Answer: Start by making sure that the hydrangeas you have are winter hardy in your area before you set them in the ground. The big leaf hydrangea (the ones with blue or pink flowers) are not winter hardy in your region and if you plant them outside they will die down to the ground in the winter. Since these types of hydrangeas flower on new shoots which develop on old wood, they won't flower for you. If your hydrangeas are white flowering, they are probably winter hardy in your region. They bloom on both old and new wood so even if they die down to ground level each year they will still bloom in the summer.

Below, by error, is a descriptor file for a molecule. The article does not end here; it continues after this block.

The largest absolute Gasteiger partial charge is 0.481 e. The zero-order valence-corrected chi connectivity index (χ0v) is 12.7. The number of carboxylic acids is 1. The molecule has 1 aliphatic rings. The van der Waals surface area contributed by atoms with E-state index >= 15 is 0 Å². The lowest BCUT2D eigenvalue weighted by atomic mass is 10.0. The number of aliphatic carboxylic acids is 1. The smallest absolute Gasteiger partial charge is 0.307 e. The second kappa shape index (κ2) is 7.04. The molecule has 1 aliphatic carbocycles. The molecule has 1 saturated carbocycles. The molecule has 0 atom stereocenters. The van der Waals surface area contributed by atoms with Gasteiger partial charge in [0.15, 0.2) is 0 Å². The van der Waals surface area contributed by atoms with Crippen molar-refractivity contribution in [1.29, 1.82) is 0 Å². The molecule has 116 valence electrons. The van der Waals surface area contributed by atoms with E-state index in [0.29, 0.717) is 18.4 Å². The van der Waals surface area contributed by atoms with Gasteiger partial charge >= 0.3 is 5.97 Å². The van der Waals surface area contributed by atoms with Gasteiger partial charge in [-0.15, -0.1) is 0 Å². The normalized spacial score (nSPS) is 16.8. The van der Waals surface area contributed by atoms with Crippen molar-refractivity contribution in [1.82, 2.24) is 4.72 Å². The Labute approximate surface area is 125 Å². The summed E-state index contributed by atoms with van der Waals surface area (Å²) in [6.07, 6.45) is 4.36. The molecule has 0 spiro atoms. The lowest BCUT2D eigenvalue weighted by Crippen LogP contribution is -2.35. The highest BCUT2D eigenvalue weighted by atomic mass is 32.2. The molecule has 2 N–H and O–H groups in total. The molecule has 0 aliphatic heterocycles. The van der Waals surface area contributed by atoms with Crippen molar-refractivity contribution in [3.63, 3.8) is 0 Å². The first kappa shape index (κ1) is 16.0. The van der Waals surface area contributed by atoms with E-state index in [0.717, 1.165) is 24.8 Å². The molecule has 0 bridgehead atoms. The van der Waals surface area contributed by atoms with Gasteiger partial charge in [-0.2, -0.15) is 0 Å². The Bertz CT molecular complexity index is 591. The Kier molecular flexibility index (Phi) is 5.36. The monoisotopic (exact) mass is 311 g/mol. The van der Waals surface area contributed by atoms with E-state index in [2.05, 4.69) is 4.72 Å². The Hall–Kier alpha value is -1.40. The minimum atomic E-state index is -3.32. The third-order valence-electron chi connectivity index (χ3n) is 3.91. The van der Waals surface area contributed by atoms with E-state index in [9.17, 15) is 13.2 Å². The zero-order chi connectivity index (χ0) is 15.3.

If the plants are winter hardy, find a site with morning sun and afternoon shade; amend the soil with compost prior to planting to help hold moisture. Water them well after replanting and water deeply once or twice a week (depending upon weather). They should show lots of new growth once the roots become established and they should flower for you next summer. Enjoy!
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